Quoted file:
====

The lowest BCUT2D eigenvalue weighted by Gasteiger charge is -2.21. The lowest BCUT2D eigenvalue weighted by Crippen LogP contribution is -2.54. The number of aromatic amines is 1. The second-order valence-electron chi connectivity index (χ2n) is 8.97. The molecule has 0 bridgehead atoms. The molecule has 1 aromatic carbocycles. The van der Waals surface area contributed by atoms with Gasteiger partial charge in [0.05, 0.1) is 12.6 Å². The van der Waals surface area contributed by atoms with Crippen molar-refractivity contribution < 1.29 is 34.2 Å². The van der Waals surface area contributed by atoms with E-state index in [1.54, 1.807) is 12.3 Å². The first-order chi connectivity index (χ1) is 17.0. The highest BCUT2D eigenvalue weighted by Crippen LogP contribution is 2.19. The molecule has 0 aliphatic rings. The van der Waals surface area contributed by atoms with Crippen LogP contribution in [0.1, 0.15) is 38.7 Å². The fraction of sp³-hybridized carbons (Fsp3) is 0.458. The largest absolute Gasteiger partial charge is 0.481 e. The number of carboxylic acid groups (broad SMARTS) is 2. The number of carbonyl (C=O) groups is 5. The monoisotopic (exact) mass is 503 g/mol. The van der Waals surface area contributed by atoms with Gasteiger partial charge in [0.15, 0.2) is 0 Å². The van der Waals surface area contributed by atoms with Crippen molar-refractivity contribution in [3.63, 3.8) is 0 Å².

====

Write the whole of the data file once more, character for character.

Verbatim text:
The lowest BCUT2D eigenvalue weighted by Gasteiger charge is -2.21. The lowest BCUT2D eigenvalue weighted by Crippen LogP contribution is -2.54. The number of aromatic amines is 1. The second-order valence-electron chi connectivity index (χ2n) is 8.97. The molecule has 0 bridgehead atoms. The molecule has 1 aromatic carbocycles. The van der Waals surface area contributed by atoms with Gasteiger partial charge in [0.05, 0.1) is 12.6 Å². The van der Waals surface area contributed by atoms with Crippen molar-refractivity contribution < 1.29 is 34.2 Å². The van der Waals surface area contributed by atoms with E-state index in [1.54, 1.807) is 12.3 Å². The first-order chi connectivity index (χ1) is 17.0. The highest BCUT2D eigenvalue weighted by Crippen LogP contribution is 2.19. The molecule has 0 aliphatic rings. The van der Waals surface area contributed by atoms with Crippen LogP contribution in [0.1, 0.15) is 38.7 Å². The fraction of sp³-hybridized carbons (Fsp3) is 0.458. The largest absolute Gasteiger partial charge is 0.481 e. The number of carboxylic acid groups (broad SMARTS) is 2. The number of carbonyl (C=O) groups is 5. The monoisotopic (exact) mass is 503 g/mol. The van der Waals surface area contributed by atoms with Gasteiger partial charge in [0.15, 0.2) is 0 Å². The van der Waals surface area contributed by atoms with Crippen molar-refractivity contribution in [3.63, 3.8) is 0 Å².